A reliable information management strategy can both maximise accessibility and minimise risk, reducing potential headaches as businesses of all sizes face compliance, security and legal business requirements.
In order to illustrate the potential risks associated with remaining reactive with your information management strategy, here are seven threats that could impact not only the accessibility of your data but the long-term health of your business – especially if they are not discovered until your organisation is in a reactive, crisis mode. Even if you routinely backup and store information, your process may not be strong enough to protect your data from issues including:
– Backup Software Failure. Although your organisation’s backup software is set up correctly, the actual backup data itself is never verified, effectively losing your data in a sea of information.
– Storage Media Failures. Regardless of the readability of your storage media, failure is a simple fact of life. An organisation can face tape drive failure, corrupt or inaccessible tapes, or simply the information written to tape it no ‘readable’.
– Human Error. One of the leading causes of data loss, human error can include simple errors such as accidentally re-initialising a tape or forgetting to enable to the append option before starting a backup.
– Volume of Data and ‘Findability’. The sheer volume of data and the ability to find specific content within the corporate memory can be overwhelming.
– Aging Systems and Obsolescence. Even in today’s world, the need to maintain legacy data, and convert old static systems to another format or newer technology can result in a loss of data.
– Disaster – fire, water damage, mud, extraordinary cold, heat or other natural catastrophes are often the reason tapes become contaminated, damaged and no longer legible using standard means.
– Forensically unsound methods – finally, while the data may be ‘readable’ by a human, moving it on incorrectly can modify the file or system metadata relied upon for compliance purposes.
Developing a system to effectively protect your information and avoid the data accessibility gamble does not need to be a time consuming, technically difficult or costly exercise. Technology can easily streamline the entire process. Rather than rely on a false sense of security, the following four simply steps are proactive measure to manage stored data more efficiently, reduce the load on your IT manage, and ultimate ease your mind and prepare you for any information demand you face.
1.Define the project
Defining the project scope and identifying the required technical and personnel resources is a step that cannot be skipped or completed half-heartedly. Recording the type of media and its condition is just as important as clarifying the suitable target medium. Even with apparently devastating damage, there is usually some sort of recovery possible offering the opportunity to arrange the company’s long-term backups better at the same time.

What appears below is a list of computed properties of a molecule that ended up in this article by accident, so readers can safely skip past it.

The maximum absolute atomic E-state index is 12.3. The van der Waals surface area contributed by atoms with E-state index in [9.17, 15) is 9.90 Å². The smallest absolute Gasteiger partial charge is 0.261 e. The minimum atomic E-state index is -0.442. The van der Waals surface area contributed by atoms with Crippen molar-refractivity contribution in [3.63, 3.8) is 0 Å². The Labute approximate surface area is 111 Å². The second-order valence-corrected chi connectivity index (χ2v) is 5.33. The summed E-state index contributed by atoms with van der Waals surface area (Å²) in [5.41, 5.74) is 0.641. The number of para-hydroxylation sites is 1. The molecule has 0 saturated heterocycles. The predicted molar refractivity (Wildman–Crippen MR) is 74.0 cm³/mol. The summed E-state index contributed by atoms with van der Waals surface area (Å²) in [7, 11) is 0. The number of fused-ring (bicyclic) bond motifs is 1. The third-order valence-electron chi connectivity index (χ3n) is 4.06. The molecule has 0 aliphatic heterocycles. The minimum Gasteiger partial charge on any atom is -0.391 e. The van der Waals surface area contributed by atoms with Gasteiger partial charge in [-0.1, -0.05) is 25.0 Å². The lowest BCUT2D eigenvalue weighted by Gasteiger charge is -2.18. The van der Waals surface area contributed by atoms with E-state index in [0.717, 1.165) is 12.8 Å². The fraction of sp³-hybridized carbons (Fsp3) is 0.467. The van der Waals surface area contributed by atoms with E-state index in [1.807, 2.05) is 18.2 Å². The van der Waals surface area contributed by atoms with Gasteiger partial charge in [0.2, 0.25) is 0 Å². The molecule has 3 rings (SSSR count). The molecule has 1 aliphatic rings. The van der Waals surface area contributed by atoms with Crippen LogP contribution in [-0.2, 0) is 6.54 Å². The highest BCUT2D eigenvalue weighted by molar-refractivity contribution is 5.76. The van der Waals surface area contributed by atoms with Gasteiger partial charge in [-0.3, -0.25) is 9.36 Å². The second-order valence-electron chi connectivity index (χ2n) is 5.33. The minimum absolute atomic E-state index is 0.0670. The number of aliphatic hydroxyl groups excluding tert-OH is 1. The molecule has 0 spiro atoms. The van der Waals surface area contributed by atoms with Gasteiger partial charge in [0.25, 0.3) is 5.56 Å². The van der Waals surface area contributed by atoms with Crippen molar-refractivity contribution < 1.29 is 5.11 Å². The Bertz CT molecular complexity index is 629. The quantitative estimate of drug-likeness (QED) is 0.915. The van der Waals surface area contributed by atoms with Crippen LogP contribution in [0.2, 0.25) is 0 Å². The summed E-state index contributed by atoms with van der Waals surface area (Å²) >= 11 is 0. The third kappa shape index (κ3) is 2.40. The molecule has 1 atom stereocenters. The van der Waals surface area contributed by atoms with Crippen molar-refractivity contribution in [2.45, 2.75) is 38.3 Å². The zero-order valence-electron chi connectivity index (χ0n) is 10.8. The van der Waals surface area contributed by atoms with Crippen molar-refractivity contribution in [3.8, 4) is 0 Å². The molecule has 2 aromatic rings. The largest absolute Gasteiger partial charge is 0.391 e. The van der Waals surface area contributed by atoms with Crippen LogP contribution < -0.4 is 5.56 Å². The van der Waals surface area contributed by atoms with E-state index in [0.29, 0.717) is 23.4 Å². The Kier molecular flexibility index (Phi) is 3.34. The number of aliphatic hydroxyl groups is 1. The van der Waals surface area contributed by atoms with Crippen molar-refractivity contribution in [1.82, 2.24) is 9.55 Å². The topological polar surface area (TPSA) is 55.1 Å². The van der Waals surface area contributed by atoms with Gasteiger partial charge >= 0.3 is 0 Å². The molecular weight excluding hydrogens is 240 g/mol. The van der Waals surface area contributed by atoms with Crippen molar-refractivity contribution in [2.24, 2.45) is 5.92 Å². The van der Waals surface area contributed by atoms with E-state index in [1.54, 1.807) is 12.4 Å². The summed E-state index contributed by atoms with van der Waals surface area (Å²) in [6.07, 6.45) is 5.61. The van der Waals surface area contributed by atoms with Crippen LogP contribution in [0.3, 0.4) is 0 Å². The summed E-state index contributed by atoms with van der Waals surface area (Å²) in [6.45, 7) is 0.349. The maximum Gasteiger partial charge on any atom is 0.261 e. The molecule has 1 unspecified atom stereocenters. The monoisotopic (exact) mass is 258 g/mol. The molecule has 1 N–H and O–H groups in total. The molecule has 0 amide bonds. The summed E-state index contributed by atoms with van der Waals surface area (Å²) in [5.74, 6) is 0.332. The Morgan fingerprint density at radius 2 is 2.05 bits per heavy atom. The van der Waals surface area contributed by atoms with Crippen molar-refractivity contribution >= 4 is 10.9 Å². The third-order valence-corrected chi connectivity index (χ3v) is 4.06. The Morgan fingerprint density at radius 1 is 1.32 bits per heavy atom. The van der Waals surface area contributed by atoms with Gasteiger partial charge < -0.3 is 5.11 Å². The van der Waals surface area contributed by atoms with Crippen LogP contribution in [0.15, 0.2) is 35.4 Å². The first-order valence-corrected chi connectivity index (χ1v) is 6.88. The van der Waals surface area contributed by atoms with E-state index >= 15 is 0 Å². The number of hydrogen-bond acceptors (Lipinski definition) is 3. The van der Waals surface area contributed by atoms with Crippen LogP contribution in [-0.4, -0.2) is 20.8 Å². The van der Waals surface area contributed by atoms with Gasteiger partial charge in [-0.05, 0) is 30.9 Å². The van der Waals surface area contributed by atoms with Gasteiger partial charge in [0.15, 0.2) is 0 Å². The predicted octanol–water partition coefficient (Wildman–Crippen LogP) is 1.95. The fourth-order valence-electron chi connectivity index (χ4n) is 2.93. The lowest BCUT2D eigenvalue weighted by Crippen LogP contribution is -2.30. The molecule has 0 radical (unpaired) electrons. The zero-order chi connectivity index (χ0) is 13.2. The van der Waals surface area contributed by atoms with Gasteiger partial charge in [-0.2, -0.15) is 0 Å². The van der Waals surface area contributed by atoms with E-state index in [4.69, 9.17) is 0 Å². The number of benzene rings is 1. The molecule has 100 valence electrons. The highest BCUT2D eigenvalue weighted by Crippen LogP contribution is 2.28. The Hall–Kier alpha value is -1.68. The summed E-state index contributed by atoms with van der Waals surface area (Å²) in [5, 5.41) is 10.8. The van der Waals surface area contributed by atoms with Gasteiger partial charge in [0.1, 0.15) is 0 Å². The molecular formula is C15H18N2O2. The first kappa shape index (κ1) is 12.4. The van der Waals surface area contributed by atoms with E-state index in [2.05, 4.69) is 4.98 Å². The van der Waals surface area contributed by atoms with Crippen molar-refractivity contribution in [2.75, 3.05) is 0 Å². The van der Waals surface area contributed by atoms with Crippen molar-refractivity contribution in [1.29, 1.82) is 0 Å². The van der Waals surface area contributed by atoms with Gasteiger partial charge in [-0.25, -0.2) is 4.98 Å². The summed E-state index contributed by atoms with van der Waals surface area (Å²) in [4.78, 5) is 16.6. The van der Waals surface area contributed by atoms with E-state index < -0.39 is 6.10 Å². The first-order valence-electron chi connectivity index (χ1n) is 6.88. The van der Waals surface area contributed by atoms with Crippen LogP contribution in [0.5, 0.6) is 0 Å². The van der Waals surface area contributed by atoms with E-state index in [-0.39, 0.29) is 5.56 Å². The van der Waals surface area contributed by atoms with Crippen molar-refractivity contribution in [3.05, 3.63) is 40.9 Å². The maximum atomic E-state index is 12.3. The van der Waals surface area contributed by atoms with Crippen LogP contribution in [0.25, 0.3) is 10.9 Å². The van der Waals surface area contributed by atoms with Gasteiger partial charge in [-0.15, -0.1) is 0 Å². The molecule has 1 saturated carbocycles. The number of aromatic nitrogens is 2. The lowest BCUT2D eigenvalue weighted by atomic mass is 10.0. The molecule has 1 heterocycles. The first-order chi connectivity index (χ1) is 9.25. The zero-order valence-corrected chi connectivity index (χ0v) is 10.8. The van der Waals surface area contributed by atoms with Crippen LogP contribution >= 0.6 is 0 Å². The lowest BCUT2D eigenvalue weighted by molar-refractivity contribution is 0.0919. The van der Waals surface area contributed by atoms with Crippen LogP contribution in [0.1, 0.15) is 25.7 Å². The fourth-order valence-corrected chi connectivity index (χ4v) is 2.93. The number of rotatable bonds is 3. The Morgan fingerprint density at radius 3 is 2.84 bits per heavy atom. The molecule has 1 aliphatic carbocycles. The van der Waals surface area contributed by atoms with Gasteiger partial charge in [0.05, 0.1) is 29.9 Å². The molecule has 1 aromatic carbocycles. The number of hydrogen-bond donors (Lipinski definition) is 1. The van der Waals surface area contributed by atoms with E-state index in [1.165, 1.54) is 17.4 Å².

2. Analyse the data
An organisation must identify the contents of the media in order to make informed decisions later about data retention, destruction, or suitability for compliance or litigation readiness. Depending on the business needs, scanning, cataloguing or indexing the media can help an organisation narrow their focus to the relevant media.
3. Manage and Refine The Data
Organisations regularly complete daily, weekly, month-end and year-end backups. Although this is an industry ’best practice,’ the result creates multiple copies of the same data. Based on the previous analysis and knowledge of an organisation’s backup procedures, the relevancy data set can be culled further, and assuming there is no active legal hold on the data, the duplicate data can be deleted. If the data must be retained, backups can be consolidated by restoring them to higher capacity types.
4. Perfect Data Delivery
When defining a project’s scope, data conversion requirements may have been identified. It is important to understand the degree of complexity involved in order to keep the project on schedule and within budget. Some conversions are straightforward such as copying files from one computer system platform so they are readable by another platform, but other conversations may require more technical expertise. A more complex conversion may involve the manipulation of fields in a database.
Planning for data accessibility streamlines the effort to meet any regulatory or compliance needs and mitigates the associated risks. Organisations that define their information management strategies and employ the tips outlined above will see these results. Simply put, an information management strategy generated with a well-defined project plan, comprehensive documentation of data contents, improved usage of IT resources and timely delivery of data will greatly benefit your company, regardless of your storage solutions.